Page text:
No looting, no shouting, no angry scenes: the dignity and self-restraint of the Japanese as they suffer the unimaginable horrors of earthquake and tsunami, and now the looming menace of nuclear disaster, is chastening. We in Britain sometimes seem to make a virtue of anger and complaint: proof that we are not to be done down or deprived of our rights. Unfortunately, that can easily lead to a culture of blame and a kind of organized selfishness. We invoke the spirit of the Blitz but our response to difficulty or disaster sometimes lacks the substance.
World War II is no longer a living memory except for the elderly. For those of us with no first-hand experience of it, talk of Japanese Prisoner-of-War camps or the bombing of Hiroshima and Nagasaki is remote, something that belongs to the past. Looking at the images of devastation in Japan, I couldn’t help feeling that it was very like a re-run of the destruction wreaked by war, but with this difference: here it was the power of nature at work, rather than the power of man. Hokusai’s depiction of a tsunami is powerfully evocative of the terror nature can inspire, yet it is, paradoxically, a calm terror. We see the magnificence of the Great Wave, we know it will destroy, yet there is also tranquillity, acceptance.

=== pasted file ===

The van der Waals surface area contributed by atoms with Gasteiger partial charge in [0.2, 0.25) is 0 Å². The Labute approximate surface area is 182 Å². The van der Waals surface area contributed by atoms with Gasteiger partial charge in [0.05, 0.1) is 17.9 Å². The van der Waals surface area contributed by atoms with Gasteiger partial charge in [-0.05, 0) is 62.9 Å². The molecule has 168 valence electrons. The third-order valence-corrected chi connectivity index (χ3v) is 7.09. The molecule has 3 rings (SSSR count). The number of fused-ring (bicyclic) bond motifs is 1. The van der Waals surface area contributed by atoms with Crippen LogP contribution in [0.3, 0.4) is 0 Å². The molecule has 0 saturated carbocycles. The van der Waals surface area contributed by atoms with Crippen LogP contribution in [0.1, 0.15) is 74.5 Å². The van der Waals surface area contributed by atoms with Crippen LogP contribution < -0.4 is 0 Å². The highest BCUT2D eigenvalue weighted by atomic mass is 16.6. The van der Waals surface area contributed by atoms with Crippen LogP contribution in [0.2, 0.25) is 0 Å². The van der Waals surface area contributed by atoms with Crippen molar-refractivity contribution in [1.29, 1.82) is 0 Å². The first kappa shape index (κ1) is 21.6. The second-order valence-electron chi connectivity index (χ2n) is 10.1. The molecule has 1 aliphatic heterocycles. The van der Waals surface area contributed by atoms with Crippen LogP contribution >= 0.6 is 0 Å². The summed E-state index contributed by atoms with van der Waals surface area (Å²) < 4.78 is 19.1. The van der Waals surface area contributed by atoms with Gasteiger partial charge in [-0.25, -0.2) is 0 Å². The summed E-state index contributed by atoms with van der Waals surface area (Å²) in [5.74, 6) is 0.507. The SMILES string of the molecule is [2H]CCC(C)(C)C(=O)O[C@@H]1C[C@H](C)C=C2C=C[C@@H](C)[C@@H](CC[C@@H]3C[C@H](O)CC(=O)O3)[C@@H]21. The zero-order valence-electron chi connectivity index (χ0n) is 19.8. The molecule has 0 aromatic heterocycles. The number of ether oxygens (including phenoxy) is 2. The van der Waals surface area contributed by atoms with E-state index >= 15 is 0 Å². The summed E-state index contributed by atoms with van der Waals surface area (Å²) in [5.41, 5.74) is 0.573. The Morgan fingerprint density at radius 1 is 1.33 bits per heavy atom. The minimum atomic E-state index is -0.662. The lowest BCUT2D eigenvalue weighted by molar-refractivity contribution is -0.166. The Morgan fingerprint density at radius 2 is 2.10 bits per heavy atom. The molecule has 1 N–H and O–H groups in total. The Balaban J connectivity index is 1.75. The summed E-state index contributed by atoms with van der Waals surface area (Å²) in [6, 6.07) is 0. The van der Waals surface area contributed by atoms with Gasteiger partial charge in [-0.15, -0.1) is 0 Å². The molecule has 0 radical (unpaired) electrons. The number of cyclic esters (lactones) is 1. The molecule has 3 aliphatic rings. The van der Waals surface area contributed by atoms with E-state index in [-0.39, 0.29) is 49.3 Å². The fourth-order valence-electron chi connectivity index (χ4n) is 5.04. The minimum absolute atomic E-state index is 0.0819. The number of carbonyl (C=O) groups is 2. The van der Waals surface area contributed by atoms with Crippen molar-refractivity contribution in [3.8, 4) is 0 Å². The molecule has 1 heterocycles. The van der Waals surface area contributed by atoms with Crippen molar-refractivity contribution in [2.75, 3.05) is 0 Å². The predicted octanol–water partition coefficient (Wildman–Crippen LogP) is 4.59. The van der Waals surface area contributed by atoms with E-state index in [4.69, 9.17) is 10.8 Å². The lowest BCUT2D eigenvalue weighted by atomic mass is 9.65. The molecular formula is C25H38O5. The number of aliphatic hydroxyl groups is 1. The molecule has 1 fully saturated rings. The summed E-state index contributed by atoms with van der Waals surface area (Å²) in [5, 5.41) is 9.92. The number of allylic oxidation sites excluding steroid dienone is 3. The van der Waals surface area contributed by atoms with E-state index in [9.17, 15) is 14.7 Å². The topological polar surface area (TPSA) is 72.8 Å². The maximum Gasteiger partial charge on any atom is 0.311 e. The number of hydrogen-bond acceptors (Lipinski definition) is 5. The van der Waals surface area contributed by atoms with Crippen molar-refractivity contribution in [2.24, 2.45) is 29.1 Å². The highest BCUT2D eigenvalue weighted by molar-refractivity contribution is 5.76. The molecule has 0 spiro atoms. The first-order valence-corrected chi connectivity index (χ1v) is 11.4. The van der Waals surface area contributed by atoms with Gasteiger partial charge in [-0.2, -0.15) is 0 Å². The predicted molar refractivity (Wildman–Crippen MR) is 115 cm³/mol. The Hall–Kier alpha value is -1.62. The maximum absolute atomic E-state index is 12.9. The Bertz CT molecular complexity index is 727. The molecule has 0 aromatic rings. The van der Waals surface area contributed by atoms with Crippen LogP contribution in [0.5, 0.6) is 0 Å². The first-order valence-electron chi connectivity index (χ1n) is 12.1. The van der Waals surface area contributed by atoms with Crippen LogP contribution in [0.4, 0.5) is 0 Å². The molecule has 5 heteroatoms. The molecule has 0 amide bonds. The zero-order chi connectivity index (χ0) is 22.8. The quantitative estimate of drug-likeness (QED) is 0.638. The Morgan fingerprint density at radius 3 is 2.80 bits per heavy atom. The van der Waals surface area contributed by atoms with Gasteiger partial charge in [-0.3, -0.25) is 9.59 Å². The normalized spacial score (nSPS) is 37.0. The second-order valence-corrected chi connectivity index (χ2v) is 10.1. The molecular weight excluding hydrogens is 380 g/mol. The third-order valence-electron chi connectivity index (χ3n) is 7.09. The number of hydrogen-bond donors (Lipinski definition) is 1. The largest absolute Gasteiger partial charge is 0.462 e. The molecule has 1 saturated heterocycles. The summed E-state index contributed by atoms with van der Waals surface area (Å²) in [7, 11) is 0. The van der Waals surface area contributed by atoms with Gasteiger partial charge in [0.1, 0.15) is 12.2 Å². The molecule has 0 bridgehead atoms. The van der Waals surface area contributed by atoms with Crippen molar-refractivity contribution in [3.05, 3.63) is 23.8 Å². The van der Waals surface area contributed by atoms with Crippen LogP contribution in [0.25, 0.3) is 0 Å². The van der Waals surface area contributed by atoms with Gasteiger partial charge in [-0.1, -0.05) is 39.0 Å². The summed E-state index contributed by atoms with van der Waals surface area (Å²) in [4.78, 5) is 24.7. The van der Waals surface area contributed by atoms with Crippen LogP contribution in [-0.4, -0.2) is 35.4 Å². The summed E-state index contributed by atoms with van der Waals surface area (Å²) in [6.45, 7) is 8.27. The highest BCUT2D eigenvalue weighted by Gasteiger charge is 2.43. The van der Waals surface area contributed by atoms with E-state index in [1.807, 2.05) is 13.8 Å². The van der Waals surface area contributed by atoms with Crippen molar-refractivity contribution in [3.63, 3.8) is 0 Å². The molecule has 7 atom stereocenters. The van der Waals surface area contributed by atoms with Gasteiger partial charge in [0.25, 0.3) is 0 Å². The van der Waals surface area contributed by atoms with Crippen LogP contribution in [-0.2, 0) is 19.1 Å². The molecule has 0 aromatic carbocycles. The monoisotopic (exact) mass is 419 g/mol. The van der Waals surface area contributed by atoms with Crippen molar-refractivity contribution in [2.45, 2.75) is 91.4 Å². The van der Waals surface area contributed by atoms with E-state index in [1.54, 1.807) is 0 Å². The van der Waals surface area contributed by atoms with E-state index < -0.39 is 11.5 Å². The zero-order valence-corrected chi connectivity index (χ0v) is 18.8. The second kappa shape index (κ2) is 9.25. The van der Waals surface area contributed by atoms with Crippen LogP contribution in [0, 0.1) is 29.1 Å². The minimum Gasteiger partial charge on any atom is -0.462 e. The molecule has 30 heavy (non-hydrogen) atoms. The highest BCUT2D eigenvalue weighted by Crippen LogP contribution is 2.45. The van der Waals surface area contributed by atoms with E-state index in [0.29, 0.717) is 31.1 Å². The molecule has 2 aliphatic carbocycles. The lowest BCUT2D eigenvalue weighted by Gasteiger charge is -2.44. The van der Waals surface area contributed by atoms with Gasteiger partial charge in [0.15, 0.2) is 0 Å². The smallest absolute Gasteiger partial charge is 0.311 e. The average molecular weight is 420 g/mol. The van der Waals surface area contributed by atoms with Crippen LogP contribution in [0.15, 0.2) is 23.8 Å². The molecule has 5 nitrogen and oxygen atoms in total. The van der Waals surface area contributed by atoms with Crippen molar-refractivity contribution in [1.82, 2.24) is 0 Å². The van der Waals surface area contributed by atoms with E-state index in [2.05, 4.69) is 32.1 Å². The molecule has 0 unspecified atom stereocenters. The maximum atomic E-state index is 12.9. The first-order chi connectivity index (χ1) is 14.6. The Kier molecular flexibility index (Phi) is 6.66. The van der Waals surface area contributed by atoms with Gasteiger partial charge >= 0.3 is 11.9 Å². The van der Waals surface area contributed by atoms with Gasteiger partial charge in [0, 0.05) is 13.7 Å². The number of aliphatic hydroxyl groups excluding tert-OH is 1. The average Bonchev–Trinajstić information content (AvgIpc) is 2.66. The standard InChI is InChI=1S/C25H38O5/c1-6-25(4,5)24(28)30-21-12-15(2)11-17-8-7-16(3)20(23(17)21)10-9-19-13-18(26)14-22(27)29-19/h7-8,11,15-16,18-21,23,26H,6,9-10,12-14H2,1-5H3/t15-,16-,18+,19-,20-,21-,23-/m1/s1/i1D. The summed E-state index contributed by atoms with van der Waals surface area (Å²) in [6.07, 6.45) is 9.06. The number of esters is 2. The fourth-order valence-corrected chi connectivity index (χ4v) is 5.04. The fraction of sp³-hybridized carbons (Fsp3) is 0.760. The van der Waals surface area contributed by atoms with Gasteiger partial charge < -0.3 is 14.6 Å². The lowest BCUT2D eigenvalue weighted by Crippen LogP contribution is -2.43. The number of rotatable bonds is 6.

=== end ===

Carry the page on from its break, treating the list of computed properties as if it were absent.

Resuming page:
According to a Shinto understanding of the world, we inhabit the earth by gracious permission of the gods. They are not particularly interested in us or in what happens to us. Is that the secret of Japanese stoicism, our unimportance to the gods? I don’t know. A Christian understanding of God, one who has numbered every hair of our head, who regards us as the apple of his eye, doesn’t make the terror or the tragedy any less, but it does give hope that death is not the end of the story. As we continue to pray for the Japanese, for those caught up in the strife in Libya, we may need to draw on that hope more and more.